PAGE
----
In 1428, Le Loi led Vietnam to a second independence from China and crowned himself Emperor Ly Thai To. Celebrating the victory, the scholar and friend of Le Loi’s, Nguyen Trai, wrote the Great Proclamation, in which he stated, “Our people long ago established Vietnam as an independent nation with its own civilization. We have our own mountains and our own rivers, our own customs and traditions, and these are different from those of the foreign country to the north.” To the south, however, lay another kingdom that could easily have uttered a similar proclamation of autonomy. Soon after gaining independence, Le Loi aimed his armies toward those lands, conquering and forever destroying the Kingdom of Champa. This human capability—the tendency to declare one’s own rights unassailable while denying those same rights to others—has been at the forefront of my mind over the past few days, particularly, I think, due to my status as an American in Vietnam.
America’s offenses in Vietnam may be unique in the extent to which they were decried while they were taking place. The anti-war protests within America are probably most famous, but they were just the beginning. As the War Remnants Museum in Ho Chi Minh City displays, countries around the world deplored American aggression and demonstrated against it. The museum’s second floor features an exhibit on Agent Orange, which includes stilled fetuses preserved in fluid and images of horrible deformations and birth defects, all pointing a finger directly at the United States. Monsanto, America’s agricultural giant, developed Agent Orange, and it is difficult to believe that the U.S. military was ignorant of the chemical’s effects on humans.
It is noteworthy, then, that my students and I visited the War Remnants Museum on the same day that President Obama, citing Bashar al-Assad’s use of chemical warfare, declared his intention to expand U.S. operations in Syria. What is to be made of this intervention when America has yet to reckon with and be held accountable for its own use of chemical weapons?
Contradictions like these are found throughout southern Vietnam. In the 17th and 18th Centuries, the Nguyen Lords, who ruled southern Vietnam at the time, expanded further southward, absorbing the Khmer provinces of the Mekong Delta and dealing a severe blow to the Khmer psyche. To this day, Khmer people refer to that area as Kampuchea Krom, “lower Cambodia,” and Ho Chi Minh City’s History Museum contains numerous sculptures stolen from Angkor Wat, Cambodia’s most treasured icon.
Despite their own expansionist actions, Vietnam railed against any expansionist movement toward them. They fought against French colonial rule and waged vicious warfare against American incursion. The Viet Cong’s tunnels at Cu Chi, which were effective for years and were used as a command center for the crippling Tet Offensive, are equally impressive and appalling. The North Vietnamese built a system of tunnels from Saigon to the Cambodian border and turned hunting and trapping techniques into effective human-killing machines. It is hard to imagine a more terrifying opponent in a more terrifying environment, one that could open into bullets, a landmine, or a deadly trap door at any moment.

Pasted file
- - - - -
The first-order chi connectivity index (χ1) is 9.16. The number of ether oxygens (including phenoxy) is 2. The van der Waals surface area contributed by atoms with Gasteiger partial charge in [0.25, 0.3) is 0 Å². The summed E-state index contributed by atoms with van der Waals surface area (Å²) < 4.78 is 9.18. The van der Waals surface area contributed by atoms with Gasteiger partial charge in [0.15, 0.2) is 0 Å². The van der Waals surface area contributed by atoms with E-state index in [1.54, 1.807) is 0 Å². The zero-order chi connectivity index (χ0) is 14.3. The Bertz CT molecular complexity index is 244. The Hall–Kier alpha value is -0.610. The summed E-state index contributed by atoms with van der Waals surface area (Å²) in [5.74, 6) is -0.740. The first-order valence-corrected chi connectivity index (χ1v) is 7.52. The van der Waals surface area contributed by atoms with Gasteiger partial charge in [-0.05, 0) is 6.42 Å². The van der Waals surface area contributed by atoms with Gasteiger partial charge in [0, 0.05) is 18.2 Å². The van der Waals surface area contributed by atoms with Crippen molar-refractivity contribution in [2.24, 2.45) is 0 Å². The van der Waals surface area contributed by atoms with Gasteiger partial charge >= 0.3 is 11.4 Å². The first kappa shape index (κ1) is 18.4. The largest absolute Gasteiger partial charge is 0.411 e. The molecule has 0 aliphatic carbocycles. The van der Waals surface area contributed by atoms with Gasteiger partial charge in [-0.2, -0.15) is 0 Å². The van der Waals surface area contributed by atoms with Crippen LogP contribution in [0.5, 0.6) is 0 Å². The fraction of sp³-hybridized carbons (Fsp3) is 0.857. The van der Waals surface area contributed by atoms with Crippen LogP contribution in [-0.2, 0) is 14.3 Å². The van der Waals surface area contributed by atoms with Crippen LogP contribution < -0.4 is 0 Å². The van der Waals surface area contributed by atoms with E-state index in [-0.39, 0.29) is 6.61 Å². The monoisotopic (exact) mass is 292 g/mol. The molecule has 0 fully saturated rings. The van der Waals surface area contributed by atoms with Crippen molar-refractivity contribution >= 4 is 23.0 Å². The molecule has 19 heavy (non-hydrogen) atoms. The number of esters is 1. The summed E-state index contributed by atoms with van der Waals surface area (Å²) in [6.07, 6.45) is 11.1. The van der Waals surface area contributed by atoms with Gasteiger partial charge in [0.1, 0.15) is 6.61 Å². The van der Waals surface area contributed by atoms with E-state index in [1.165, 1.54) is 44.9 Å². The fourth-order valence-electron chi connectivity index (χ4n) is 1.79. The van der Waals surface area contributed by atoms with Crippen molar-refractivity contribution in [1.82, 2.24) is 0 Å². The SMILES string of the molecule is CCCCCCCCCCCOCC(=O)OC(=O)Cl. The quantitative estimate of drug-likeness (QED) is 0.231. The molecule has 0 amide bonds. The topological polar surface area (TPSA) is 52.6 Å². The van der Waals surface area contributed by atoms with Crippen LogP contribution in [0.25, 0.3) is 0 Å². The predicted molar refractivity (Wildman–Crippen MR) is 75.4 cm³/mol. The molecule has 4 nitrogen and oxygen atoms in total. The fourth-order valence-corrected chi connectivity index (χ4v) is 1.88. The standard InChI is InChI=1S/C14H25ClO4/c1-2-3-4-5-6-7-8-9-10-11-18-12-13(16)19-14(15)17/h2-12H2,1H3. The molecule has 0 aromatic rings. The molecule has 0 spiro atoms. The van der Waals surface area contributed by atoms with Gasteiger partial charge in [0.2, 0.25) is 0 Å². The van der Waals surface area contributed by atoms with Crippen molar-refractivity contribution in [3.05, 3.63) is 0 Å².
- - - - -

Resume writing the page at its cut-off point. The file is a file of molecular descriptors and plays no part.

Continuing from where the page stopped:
Today, the area is forested, and the jungle echoes with gunshots fired by tourists. The site is a bit of a circus, with the implements of warfare presented playfully by trained guides, lending to the destination the atmosphere of a carnival and giving rise to one of human kind’s most base tendencies, its fascination with violence. It may be this tendency that allowed atrocities such as The American War of Aggression, Vietnam’s name for the “Vietnam War,” and the Vietnam-inflicted apocalypses of Champa and Lower Cambodia to occur.
Later that night, after returning from the Cu Chi Tunnels, we take taxis to the airport and fly to Shanghai, Los Angeles, and finally Phoenix. In L.A., we go through customs and receive the familiar greeting for U.S. citizens returning from abroad: “Welcome home.” I feel that greeting deeply. This is my home, and despite my wanderings it always will be.
But, if only I could take more pride in my country’s actions. Writing in The New York Times about President Obama’s decision to intervene in Syria, Ramzy Mardini states that, “interventionists tend to detach their actions from longer-term consequences” and often display “a prevalent misunderstanding of the political and cultural context of where they want to intervene.” That was true in Vietnam, it was true in Iraq and Afghanistan, and it is true today in Syria. I am not sure what the correct decision is regarding U.S. involvement in Syria, but I do wish that we would seek a more thorough understand of the country and its society before using our power to decide its affairs. In the longer-term, I wish that every U.S. citizen would visit Vietnam and see “The American War of Aggression” from its perspective. Maybe then we can become a nation that lives up to its ideals and finally banishes the most vulgar of human tendencies, the one that holds truths evident for itself while denying them to others.